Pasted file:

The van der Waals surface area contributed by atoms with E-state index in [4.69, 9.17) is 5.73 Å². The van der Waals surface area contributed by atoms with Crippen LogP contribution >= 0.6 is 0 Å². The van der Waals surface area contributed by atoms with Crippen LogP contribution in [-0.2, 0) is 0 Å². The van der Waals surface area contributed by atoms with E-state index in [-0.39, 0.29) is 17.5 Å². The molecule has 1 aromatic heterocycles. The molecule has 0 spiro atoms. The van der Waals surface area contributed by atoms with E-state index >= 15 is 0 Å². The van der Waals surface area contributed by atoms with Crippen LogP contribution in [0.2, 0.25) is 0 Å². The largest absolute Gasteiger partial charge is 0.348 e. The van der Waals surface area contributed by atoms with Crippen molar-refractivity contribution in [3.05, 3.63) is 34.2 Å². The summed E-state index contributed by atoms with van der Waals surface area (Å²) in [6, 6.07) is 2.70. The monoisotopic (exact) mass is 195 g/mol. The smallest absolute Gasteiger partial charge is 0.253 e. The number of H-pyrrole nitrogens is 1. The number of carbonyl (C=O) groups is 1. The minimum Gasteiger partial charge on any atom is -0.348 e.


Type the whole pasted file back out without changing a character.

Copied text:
The van der Waals surface area contributed by atoms with E-state index in [4.69, 9.17) is 5.73 Å². The van der Waals surface area contributed by atoms with Crippen LogP contribution >= 0.6 is 0 Å². The van der Waals surface area contributed by atoms with Crippen LogP contribution in [-0.2, 0) is 0 Å². The van der Waals surface area contributed by atoms with E-state index in [-0.39, 0.29) is 17.5 Å². The molecule has 1 aromatic heterocycles. The molecule has 0 spiro atoms. The van der Waals surface area contributed by atoms with E-state index >= 15 is 0 Å². The van der Waals surface area contributed by atoms with Crippen LogP contribution in [0.2, 0.25) is 0 Å². The largest absolute Gasteiger partial charge is 0.348 e. The van der Waals surface area contributed by atoms with Crippen molar-refractivity contribution in [3.05, 3.63) is 34.2 Å². The summed E-state index contributed by atoms with van der Waals surface area (Å²) in [6, 6.07) is 2.70. The monoisotopic (exact) mass is 195 g/mol. The smallest absolute Gasteiger partial charge is 0.253 e. The number of H-pyrrole nitrogens is 1. The number of carbonyl (C=O) groups is 1. The minimum Gasteiger partial charge on any atom is -0.348 e.